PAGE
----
Writer’s Block

Okay, so I’m sat at work at the moment on my dinner break, still suffering from lack of sleep/sleep apnea (hospital appointment soon) and thinking about some particularly non-exciting work I have to do this afternoon, I’ve also got the first game for a 5E Ravenloft (not Curse of Strahd) game I’m running tomorrow and also my regular LOTFP game to run on Sunday. It’s at this point when the dreaded writer’s block strikes.

I’ve already sent out some basic campaign details for the Kingdom of Angels Ravenloft campaign and I have a fair idea of what my PCs are going to do in our Westhaven LOTFP campaign:

  • Kingdom of Angels: Groups of people who have somehow failed their deity find themselves pulled into a dark realm ruled over by the religious tyrant known as the Pontifex.
  • Rose of Westhaven: The PCs are planning to explore the catacombs below the church in Porthcrawl, they also have been summoned to a meeting with the local Lord at the start of the session.

Writer’s block always annoys me, particularly at the moment when I’m reading more books (fiction and non-fiction), comics and watching more films than I do normally, if anything I should have a surfeit of ideas, unfortunately my sleep-deprived brain doesn’t work like that. So this is what I’m going to do in order to try and beat my writer’s block:

  • Jot down some random ideas that I find interesting.
  • Use these to create a very rough sessions plan.
  • Have a skim through some of my RP books that have a similar flavour to what I want.
  • Have a look at the Big List of RPG Plots.
  • Go through the player character sheets and background to see if there are any threads I can pull on there.
  • Have a scroll through Pinterest and look for some inspiring images.

I’ll let you know how I get on 🙂

In the meantime, post in the comments and let me know how you deal with writer’s block, or are you one of the lucky few who never suffers from it?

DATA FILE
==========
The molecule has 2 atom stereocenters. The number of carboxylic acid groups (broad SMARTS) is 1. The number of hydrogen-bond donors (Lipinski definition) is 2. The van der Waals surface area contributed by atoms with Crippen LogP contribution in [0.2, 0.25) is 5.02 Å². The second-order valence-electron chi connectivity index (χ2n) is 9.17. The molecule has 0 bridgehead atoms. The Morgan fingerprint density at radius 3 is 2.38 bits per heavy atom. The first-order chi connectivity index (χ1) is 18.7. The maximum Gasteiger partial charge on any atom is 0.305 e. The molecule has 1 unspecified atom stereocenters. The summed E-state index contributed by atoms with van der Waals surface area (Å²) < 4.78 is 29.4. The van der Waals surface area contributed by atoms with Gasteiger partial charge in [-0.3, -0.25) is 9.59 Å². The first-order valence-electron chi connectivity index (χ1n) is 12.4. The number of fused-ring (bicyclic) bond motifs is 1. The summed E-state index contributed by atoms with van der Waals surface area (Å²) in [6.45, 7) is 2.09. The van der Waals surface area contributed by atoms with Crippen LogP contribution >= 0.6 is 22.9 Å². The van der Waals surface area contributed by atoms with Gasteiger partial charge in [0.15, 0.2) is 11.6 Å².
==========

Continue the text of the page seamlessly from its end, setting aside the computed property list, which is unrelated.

5 thoughts on “Writer’s Block”

    1. Thanks Rob, think I’ll be okay though 🙂 Have been reading some books and some ideas are gradually coalescing. I think it’s mainly because I’ve got so many writing and gaming projects on the go at once.

  1. Definitely have any medical issues checked out. Physical problems affect mental performance. Also the daily routine in MundaneHorrorWorld (whatever your real job is) will surely make it hard to dream up fantastical things.

    I’ve got writer’s block all the time right now! I don’t seem to have time left over, to myself, for some pure imagination. I am still paper-based, I use a branching note-taking system to design plots and information because it’s easy to add branches and you see the whole thing. When I was good at GMing I ran entire games from these branched notes, except for a few index-cards for the detailed NPC game stats.

    There are some idea-generating things available. Rory’s Story Cubes is a mundane toy with little drawings on the dice-faces to spark storytelling ideas. More specifically for gamers, you can get the GameMaster’s Apprentice cards, which are 60-card decks with 120 sides in all, each card-face organized into areas with a random dice-generator in all the denominations for quiet dice-rolling, the contents of an NPC’s pockets living OR dead, places, random events and random locations. GameMaster’s Apprentice decks come in different genres like Fantasy, Horror, Steampunk, SF and more.

  2. …oh, and the GameMaster’s Apprentice decks include a .pdf for some kind of GM-less game system, basing themselves on random events the cards determine. I did not try that out yet.

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